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Chamber carnival provides fun for all BY KIRK BOXLEITNER email@example.com
SEE FUN, PAGE 2
Kirk Boxleitner/Staff Photo
Emma Huff, Clare Jira and Taylor Hackett were all screams for the Haywire ride at the ArlingtonSmokey Point Chamber of Commerce’s carnival on June 29.
Youngest pilot to fly around the world stops in Arlington
SPORTS: Cougar Mamas raise thousands for football scholarships. Page 8
BY KIRK BOXLEITNER
CLASSIFIED ADS 13-14 7 LEGAL NOTICES 4 OPINION 12 OBITUARY 8-9 SPORTS 11 WORSHIP
Vol. 123, No. 49 Kirk Boxleitner/Staff Photo
Jack Wiegand, 21, stopped at Arlington Flight Services on June 28, one day before completing his record-setting flight around the world.
ARLINGTON — The Arlington Airport helped 21-year-old pilot Jack Wiegand make aviation history by serving as the penultimate stop on the nearly two-month trip that’s made him the youngest pilot ever to fly solo around the world. Among the members of the crowd who stood ready to greet Wiegand on the afternoon of Friday, June 28, at Arlington Flight Services was his uncle Mike, who lives just west of the Arlington Airport in Smokey Point. “My brother Dwight, his father, always encouraged him,” Mike
Wiegand said, as Jack interacted with a number of older pilots who now count him as a fellow “world-rounder.” “We’re all super-proud of him, of course, but what’s struck me, as he’s been interviewed by the press around the world, is how well he’s carried himself. He’s been a great ambassador for his cause, and he’s made solid decisions in doing what’s needed to be done to accomplish his goal. Lots of folks talk about doing things like this, but he actually got it done.” Not only was Mike Wiegand glad to be able to arrange for fuel at Jack’s planned stop at Adak Island, Alaska, SEE PILOT, PAGE 10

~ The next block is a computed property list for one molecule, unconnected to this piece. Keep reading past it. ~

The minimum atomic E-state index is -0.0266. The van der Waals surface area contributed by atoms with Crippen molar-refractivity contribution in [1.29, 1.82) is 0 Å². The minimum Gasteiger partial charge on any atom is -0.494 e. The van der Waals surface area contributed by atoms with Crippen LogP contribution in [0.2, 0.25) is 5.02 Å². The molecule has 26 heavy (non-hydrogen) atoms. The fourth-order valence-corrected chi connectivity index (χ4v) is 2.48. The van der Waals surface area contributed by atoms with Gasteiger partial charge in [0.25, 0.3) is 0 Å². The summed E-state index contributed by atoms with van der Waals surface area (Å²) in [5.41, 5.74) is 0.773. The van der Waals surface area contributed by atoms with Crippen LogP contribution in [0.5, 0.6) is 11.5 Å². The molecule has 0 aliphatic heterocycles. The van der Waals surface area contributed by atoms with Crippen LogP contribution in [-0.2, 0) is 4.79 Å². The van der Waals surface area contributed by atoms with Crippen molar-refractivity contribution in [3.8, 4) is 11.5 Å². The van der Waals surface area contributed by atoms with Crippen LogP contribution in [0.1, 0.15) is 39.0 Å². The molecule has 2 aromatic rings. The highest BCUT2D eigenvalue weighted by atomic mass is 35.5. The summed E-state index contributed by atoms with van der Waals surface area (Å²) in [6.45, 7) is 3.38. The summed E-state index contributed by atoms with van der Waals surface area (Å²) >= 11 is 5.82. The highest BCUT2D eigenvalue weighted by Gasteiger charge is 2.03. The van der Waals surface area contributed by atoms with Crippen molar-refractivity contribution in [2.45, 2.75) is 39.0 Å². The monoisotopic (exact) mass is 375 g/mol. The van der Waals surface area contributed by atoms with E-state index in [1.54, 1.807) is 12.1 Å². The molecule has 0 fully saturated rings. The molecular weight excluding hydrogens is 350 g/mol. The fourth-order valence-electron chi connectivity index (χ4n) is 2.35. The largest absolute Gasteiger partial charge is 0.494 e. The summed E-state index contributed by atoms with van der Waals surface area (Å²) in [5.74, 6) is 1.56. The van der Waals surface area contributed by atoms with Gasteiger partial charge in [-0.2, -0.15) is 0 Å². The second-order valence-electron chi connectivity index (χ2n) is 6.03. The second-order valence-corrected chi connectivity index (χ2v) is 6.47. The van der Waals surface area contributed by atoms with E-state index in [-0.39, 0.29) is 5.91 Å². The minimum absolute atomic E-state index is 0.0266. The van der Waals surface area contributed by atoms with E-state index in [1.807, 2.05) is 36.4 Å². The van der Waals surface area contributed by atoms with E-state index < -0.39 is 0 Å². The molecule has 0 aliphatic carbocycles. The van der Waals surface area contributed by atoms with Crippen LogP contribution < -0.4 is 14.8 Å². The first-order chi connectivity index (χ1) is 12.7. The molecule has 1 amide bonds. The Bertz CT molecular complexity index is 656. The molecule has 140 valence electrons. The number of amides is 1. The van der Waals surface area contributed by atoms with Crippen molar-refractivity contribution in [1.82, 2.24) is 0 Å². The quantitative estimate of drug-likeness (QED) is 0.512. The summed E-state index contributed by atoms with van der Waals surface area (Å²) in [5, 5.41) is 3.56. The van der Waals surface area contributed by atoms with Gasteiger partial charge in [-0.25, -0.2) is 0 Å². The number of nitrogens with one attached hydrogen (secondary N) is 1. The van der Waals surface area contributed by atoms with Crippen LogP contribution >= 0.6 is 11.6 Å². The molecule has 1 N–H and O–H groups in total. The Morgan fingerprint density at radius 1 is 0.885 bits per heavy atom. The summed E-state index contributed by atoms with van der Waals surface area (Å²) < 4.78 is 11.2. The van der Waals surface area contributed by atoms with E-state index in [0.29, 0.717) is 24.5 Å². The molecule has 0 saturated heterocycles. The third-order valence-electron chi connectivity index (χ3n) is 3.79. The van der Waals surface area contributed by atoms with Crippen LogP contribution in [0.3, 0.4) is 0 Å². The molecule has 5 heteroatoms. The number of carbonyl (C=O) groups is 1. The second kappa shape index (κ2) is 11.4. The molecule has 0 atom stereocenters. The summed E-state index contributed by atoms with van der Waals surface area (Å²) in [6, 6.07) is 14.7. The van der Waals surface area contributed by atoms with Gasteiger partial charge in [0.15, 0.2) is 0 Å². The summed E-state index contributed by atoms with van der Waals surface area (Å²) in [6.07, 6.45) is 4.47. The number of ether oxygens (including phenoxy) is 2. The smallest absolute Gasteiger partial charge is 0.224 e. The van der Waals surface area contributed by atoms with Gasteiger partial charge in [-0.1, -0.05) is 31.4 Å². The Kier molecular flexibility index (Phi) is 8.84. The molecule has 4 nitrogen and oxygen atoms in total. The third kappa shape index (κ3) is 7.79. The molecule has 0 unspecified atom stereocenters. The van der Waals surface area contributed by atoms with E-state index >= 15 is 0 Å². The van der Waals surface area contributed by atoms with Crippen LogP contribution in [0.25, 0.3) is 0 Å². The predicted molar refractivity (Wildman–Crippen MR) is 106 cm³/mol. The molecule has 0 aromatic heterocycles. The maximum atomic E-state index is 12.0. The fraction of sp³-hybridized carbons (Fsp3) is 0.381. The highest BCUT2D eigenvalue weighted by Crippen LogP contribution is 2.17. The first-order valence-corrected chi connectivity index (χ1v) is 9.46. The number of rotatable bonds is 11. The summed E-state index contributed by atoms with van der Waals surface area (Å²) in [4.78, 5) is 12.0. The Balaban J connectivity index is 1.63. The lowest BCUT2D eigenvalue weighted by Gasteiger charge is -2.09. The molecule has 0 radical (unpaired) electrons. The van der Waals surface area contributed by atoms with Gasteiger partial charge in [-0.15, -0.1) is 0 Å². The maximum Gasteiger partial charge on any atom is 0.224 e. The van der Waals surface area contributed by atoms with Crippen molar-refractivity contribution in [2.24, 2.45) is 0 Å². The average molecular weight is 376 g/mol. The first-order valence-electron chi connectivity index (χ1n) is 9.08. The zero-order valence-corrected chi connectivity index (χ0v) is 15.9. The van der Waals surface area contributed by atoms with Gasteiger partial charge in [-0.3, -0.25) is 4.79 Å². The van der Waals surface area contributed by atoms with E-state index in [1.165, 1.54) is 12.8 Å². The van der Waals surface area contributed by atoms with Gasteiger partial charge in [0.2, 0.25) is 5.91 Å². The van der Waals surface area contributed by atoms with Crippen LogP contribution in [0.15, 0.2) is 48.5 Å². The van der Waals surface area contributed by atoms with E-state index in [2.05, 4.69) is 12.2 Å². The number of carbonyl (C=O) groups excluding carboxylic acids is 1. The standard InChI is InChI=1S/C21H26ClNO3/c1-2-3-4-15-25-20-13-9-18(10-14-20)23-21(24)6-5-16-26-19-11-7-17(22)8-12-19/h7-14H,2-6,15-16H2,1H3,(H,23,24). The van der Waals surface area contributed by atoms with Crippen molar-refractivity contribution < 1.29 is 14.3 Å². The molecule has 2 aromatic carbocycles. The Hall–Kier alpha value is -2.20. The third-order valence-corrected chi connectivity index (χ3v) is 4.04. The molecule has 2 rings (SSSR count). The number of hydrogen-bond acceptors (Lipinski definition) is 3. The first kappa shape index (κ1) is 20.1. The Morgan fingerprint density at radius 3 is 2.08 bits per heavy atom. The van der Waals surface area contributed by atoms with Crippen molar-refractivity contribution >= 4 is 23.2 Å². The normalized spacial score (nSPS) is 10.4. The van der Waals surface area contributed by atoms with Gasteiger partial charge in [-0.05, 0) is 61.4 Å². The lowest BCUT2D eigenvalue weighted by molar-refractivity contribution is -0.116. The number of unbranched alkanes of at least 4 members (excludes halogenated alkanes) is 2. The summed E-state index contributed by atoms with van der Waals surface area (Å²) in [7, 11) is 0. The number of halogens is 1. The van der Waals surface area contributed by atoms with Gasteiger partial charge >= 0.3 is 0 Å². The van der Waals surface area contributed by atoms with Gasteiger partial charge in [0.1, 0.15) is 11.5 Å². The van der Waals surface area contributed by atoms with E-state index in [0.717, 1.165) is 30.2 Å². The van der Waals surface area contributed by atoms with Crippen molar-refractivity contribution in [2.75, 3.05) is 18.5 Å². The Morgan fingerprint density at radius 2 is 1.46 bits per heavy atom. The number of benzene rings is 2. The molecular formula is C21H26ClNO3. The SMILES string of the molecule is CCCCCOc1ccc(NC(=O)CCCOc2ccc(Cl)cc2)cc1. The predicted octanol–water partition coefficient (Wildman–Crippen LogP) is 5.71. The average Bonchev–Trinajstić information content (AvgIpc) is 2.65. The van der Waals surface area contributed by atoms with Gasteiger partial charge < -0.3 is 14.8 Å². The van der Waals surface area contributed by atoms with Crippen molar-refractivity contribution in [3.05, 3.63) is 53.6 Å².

SPORTS: Elgarico competes in All-State football. Page 8
ARLINGTON — The Arlington-Smokey Point Chamber of Commerce’s first partnership with Butler Amusements for the carnival that ran from June 27-30 went well enough that representatives of both groups agreed that the carnival would likely become an annual event for the area. “We had a very good weekend for a first-year event,” said Bob Merten, Butler Amusements’ on-site general manager for the carnival. “We never prejudge an event, because every event is a little bit different, but this one had passion behind it.” Merten credited the Chamber with promoting the carnival well enough to generate steady attendance throughout all four days, even in the midst of weather that was perhaps a bit too summery. “We had good weather for it,” Merten said. “There was a lot of heat, but I think people were just glad to get out of the cold and the rain for a while. We had several thousand people come through, so it was definitely a success.” Chamber Secretary Debbie Whitis stopped by the carnival on all four of its days, and concurred with Merten about its consistent influx of attendees and how the weather impacted their willingness to show up.